NEW YORK (TheStreet) -- In 2008, then candidate Obama said gas prices were exorbitant because of failed policies. This week he said they were high because of increasing global demand combined with pockets of unrest.
I'm not going to dignify either contention with a reasoned response.
Here's the point to keep in mind: Neither the administration nor the Congress wants clarity on energy prices. The reason for this is simple. They are too indebted to the financial services industry that is capitalizing on the confusion to do anything about it.
Whether this is a sin of omission or commission is too scary to ponder. I'd like to think it's the former, but the gains made by the financial services industry in lobbying sometimes makes me think it could be the latter.
To wit, a 2006 Senate report entitled, "The Role of Market Speculation in Rising Oil and Gas Prices: A Need to Put The Copy Back on the Beat," which concludes that some 50% of the price of oil at the time was attributable to speculation.
It says: " . . . speculative purchases of oil futures have added as much as $20-$25 per barrel to the current price of crude oil, thereby pushing up the price of oil from $50 to approximately $70 per barrel."
The real speculation here is why the Senate was asking the question in the first place. The passage six years earlier of the Commodity Futures Modernization Act of 2000, in an epic victory for financial services lobbyists, gave banks a tremendous but risky opportunity.
Among other things, trading of commodity derivatives in Over-The-Counter markets (i.e., traded directly between two parties, without going through an exchange or other intermediary), enabled banks to escape the regulatory purview of the Securities and Exchange Commission and the Commodity Futures Trading Commission. We all know what followed.
But the effects linger. Historically, speculators made up approximately 30% of oil trading in commodity markets, while producers and end users made up about 70%. Today the roles have been reversed. That means speculation, not supply and demand, are driving oil prices.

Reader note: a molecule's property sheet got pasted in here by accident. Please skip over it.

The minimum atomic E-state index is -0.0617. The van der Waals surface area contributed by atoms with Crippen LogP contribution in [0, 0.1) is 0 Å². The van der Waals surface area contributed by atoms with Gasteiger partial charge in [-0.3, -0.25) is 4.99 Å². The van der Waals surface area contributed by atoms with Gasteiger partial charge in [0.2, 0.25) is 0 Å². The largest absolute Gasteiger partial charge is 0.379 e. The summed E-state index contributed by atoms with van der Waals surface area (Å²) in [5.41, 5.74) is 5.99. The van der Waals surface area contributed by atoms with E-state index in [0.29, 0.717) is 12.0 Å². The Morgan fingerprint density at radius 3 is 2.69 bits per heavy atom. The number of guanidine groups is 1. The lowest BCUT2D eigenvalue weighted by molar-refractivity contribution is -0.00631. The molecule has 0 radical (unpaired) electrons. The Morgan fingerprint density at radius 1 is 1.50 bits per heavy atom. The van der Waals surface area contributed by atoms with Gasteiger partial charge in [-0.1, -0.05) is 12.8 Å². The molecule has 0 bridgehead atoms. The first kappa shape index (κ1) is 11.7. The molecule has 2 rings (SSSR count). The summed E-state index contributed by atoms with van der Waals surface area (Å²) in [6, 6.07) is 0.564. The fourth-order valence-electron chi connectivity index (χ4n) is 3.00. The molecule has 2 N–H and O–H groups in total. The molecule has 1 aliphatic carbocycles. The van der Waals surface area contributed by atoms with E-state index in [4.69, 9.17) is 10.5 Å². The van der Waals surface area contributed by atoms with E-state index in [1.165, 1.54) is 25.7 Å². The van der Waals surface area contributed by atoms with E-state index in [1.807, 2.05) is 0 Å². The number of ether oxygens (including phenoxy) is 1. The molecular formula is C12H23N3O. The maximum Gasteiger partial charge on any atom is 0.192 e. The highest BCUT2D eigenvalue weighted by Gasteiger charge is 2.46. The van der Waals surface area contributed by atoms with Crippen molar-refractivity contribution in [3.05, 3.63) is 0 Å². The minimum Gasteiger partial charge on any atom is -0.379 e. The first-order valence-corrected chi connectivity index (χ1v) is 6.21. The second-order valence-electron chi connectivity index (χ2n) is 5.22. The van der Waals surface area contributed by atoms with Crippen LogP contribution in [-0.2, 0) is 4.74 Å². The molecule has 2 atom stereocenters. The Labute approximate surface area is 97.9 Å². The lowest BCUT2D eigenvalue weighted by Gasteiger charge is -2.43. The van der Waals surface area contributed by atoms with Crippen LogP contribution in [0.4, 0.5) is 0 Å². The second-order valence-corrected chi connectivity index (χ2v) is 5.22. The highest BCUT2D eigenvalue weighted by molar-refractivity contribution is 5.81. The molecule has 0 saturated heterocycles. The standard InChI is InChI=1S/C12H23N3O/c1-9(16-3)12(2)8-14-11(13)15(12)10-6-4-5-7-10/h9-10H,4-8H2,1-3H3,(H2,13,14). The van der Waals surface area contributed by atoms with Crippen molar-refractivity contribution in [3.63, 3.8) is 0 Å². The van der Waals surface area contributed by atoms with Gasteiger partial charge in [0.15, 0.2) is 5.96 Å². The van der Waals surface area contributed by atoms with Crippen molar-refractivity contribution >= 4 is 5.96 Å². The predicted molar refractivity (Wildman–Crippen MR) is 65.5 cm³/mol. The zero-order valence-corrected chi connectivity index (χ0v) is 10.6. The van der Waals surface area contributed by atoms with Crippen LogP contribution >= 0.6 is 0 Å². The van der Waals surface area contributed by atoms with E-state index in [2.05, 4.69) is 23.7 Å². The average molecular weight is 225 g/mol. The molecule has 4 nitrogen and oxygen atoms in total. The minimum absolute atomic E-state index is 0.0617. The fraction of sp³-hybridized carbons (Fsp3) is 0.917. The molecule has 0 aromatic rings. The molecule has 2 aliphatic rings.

The consequences of submitting to the influence of the financial services lobby are compounded by conflicting political agendas. For instance, Nobel prize winning energy secretary Dr. Steven Chu, in 2008, quipped, "Somehow we have to figure out how to boost the price of gasoline to the levels in Europe." Oi vey . . .
Yes, it's confusing. But as I said, that seems to be the point. The more confusion in energy and or commodity markets, the more volatility. The more volatile these markets are, the more profitable they are for banks and brokerages to trade in them. As their profits grow, the less leverage our politicians have in reigning them in through regulation.
So in the end the higher prices we pay at the pump are simply a pernicious tax. As I see it, this tax is funding corporate welfare in the form of higher profits for the financial services industry. And the really slick thing is, it is being collected without ever being officially levied. Very slick indeed.
Chris Markowski is a radio show host and founder of the financial-planning firm Markowski Investments. A former sales professional in the brokerage industry, Markowski has dedicated himself to exposing the corruption he saw there. His radio show, "Watchdog on Wall Street," is now in its 10th year of syndication.